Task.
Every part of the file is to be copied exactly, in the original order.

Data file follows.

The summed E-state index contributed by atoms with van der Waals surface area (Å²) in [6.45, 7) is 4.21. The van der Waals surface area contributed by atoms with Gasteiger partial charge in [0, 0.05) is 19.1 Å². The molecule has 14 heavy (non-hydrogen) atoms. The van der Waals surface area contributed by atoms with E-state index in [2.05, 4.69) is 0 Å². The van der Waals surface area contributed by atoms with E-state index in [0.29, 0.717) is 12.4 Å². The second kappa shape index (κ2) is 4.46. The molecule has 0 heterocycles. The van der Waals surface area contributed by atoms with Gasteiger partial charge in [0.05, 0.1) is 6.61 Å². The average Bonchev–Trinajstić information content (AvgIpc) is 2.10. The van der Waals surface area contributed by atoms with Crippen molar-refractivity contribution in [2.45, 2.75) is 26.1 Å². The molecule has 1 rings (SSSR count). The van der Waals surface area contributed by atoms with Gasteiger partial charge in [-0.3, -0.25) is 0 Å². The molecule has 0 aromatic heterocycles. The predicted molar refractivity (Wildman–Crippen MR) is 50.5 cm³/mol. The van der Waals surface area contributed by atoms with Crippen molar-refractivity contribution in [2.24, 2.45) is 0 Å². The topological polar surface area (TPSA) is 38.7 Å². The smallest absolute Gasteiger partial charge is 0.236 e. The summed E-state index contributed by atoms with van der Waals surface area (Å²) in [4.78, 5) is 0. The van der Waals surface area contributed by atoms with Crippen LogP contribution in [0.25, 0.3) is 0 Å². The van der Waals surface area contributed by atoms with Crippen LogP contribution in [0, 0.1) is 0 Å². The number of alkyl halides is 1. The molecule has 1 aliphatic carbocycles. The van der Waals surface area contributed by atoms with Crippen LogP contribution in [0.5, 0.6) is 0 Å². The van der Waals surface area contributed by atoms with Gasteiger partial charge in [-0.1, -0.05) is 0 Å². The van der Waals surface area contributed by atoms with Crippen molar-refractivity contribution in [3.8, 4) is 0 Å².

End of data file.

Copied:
The summed E-state index contributed by atoms with van der Waals surface area (Å²) in [6.45, 7) is 4.21. The van der Waals surface area contributed by atoms with Gasteiger partial charge in [0, 0.05) is 19.1 Å². The molecule has 14 heavy (non-hydrogen) atoms. The van der Waals surface area contributed by atoms with E-state index in [2.05, 4.69) is 0 Å². The van der Waals surface area contributed by atoms with E-state index in [0.29, 0.717) is 12.4 Å². The second kappa shape index (κ2) is 4.46. The molecule has 0 heterocycles. The van der Waals surface area contributed by atoms with Gasteiger partial charge in [0.05, 0.1) is 6.61 Å². The average Bonchev–Trinajstić information content (AvgIpc) is 2.10. The van der Waals surface area contributed by atoms with Crippen molar-refractivity contribution in [2.45, 2.75) is 26.1 Å². The molecule has 1 rings (SSSR count). The van der Waals surface area contributed by atoms with Gasteiger partial charge in [-0.3, -0.25) is 0 Å². The molecule has 0 aromatic heterocycles. The predicted molar refractivity (Wildman–Crippen MR) is 50.5 cm³/mol. The van der Waals surface area contributed by atoms with Crippen molar-refractivity contribution in [2.24, 2.45) is 0 Å². The topological polar surface area (TPSA) is 38.7 Å². The smallest absolute Gasteiger partial charge is 0.236 e. The summed E-state index contributed by atoms with van der Waals surface area (Å²) in [4.78, 5) is 0. The van der Waals surface area contributed by atoms with Crippen LogP contribution in [0.25, 0.3) is 0 Å². The van der Waals surface area contributed by atoms with Crippen LogP contribution in [0, 0.1) is 0 Å². The number of alkyl halides is 1. The molecule has 1 aliphatic carbocycles. The van der Waals surface area contributed by atoms with Crippen LogP contribution in [0.5, 0.6) is 0 Å². The van der Waals surface area contributed by atoms with Gasteiger partial charge in [-0.1, -0.05) is 0 Å². The van der Waals surface area contributed by atoms with Crippen molar-refractivity contribution in [3.8, 4) is 0 Å².